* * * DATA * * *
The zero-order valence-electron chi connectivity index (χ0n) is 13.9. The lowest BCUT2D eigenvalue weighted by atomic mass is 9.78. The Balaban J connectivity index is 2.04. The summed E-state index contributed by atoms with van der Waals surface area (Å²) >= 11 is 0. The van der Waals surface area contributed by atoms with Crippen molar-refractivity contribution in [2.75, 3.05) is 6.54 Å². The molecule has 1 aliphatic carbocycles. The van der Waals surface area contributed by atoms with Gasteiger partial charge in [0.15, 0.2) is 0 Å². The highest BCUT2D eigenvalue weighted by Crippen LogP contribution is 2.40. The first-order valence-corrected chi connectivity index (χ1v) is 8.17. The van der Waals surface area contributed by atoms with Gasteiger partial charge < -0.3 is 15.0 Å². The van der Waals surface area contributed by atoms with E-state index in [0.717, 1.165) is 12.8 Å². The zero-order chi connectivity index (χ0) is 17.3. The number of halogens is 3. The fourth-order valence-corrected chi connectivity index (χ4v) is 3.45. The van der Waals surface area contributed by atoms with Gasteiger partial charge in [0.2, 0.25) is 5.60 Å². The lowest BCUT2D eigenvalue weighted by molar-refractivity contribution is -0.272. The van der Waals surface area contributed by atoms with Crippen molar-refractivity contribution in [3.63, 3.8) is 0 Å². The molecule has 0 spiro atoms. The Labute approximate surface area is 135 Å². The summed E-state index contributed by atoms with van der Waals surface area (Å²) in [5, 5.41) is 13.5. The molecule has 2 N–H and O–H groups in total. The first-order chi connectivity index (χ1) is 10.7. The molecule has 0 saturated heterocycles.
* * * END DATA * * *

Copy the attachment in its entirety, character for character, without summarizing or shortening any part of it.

The zero-order valence-electron chi connectivity index (χ0n) is 13.9. The lowest BCUT2D eigenvalue weighted by atomic mass is 9.78. The Balaban J connectivity index is 2.04. The summed E-state index contributed by atoms with van der Waals surface area (Å²) >= 11 is 0. The van der Waals surface area contributed by atoms with Crippen molar-refractivity contribution in [2.75, 3.05) is 6.54 Å². The molecule has 1 aliphatic carbocycles. The van der Waals surface area contributed by atoms with Gasteiger partial charge in [0.15, 0.2) is 0 Å². The highest BCUT2D eigenvalue weighted by Crippen LogP contribution is 2.40. The first-order valence-corrected chi connectivity index (χ1v) is 8.17. The van der Waals surface area contributed by atoms with Gasteiger partial charge < -0.3 is 15.0 Å². The van der Waals surface area contributed by atoms with E-state index in [0.717, 1.165) is 12.8 Å². The zero-order chi connectivity index (χ0) is 17.3. The number of halogens is 3. The fourth-order valence-corrected chi connectivity index (χ4v) is 3.45. The van der Waals surface area contributed by atoms with Gasteiger partial charge in [0.2, 0.25) is 5.60 Å². The lowest BCUT2D eigenvalue weighted by molar-refractivity contribution is -0.272. The van der Waals surface area contributed by atoms with Crippen molar-refractivity contribution in [3.63, 3.8) is 0 Å². The molecule has 0 spiro atoms. The Labute approximate surface area is 135 Å². The summed E-state index contributed by atoms with van der Waals surface area (Å²) in [5, 5.41) is 13.5. The molecule has 2 N–H and O–H groups in total. The first-order chi connectivity index (χ1) is 10.7. The molecule has 0 saturated heterocycles.